Had this story not received such wide acclaim and been made into a movie (which I’ve yet to see, but I watched the Oscars), I would probably never have gone near it. I like working class protagonists, and I don’t read many romances, because often as not, they are corny, soft porn, or both. But I saw it at the library and decided to give it a try, and I quickly remembered, upon reading it, that some rules are made to be broken. So even if you usually don’t read romances, and even if a retired British pensioner is not your idea of an interesting protagonist, this should be the exception to the rule.
I loved this story!
Major Pettigrew has difficulty with some sorts of change. He doesn’t want to see his village built up and the green spaces developed. He has lost his wife and his brother, and loss of any type is very difficult. His solitude is not splendid; he is a lonely, lonely man.
And in some ways, he seems to have lost his son, who has become arrogant, dismissive, and wants nothing more from him than his wallet and his bank card.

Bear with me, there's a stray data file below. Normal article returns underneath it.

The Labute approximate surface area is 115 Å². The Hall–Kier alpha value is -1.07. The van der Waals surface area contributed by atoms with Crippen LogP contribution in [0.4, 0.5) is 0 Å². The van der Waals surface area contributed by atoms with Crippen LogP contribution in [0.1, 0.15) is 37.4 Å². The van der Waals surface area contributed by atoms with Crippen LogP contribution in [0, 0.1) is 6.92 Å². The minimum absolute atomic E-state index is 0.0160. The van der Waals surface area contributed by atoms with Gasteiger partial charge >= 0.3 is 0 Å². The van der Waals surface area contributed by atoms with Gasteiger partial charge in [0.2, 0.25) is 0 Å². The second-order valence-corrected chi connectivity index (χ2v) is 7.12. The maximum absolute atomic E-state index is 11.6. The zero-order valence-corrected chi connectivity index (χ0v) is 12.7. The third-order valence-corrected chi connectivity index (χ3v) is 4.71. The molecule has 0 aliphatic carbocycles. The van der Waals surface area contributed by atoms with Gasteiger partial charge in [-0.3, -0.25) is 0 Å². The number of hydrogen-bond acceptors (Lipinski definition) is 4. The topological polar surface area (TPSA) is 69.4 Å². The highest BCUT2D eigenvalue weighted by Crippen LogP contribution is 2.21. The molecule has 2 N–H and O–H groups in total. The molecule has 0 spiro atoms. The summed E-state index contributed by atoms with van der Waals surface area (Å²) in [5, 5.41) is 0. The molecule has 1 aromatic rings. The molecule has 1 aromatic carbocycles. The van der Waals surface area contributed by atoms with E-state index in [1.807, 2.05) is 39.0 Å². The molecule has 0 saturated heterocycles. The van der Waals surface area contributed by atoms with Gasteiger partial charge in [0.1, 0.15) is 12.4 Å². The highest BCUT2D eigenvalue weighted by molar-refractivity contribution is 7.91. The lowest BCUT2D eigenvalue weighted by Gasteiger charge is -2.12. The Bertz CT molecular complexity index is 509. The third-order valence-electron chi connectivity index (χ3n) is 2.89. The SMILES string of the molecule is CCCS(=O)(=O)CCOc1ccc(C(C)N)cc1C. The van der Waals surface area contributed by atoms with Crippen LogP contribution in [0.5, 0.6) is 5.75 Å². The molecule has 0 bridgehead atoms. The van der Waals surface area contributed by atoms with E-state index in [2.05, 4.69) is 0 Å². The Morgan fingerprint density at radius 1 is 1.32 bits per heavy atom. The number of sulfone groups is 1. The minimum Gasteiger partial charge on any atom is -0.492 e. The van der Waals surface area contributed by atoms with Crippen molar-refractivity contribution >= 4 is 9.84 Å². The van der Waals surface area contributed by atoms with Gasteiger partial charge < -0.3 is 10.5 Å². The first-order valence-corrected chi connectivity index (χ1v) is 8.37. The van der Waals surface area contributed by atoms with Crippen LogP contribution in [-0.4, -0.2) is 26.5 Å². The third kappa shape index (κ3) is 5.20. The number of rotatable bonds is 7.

On the other hand, he has found something really precious, but what he has found is so controversial that the whole wide world seems to be against him.
Perhaps the hook for me was the interracial marriage, since mine is one also. But on the other hand, maybe the hook is just excellent writing. A really great writer can make us enjoy a genre we didn’t think we cared for; I believe this is one of those.
I hit a certain point in this story and could not go to bed until it was done. I usually read lying down before I go to sleep, but I was literally sitting upright on the edge of my bed leaning forward when this climax broke.
You have to read this story. It’s glorious, and it’s available to the public. Highly recommended!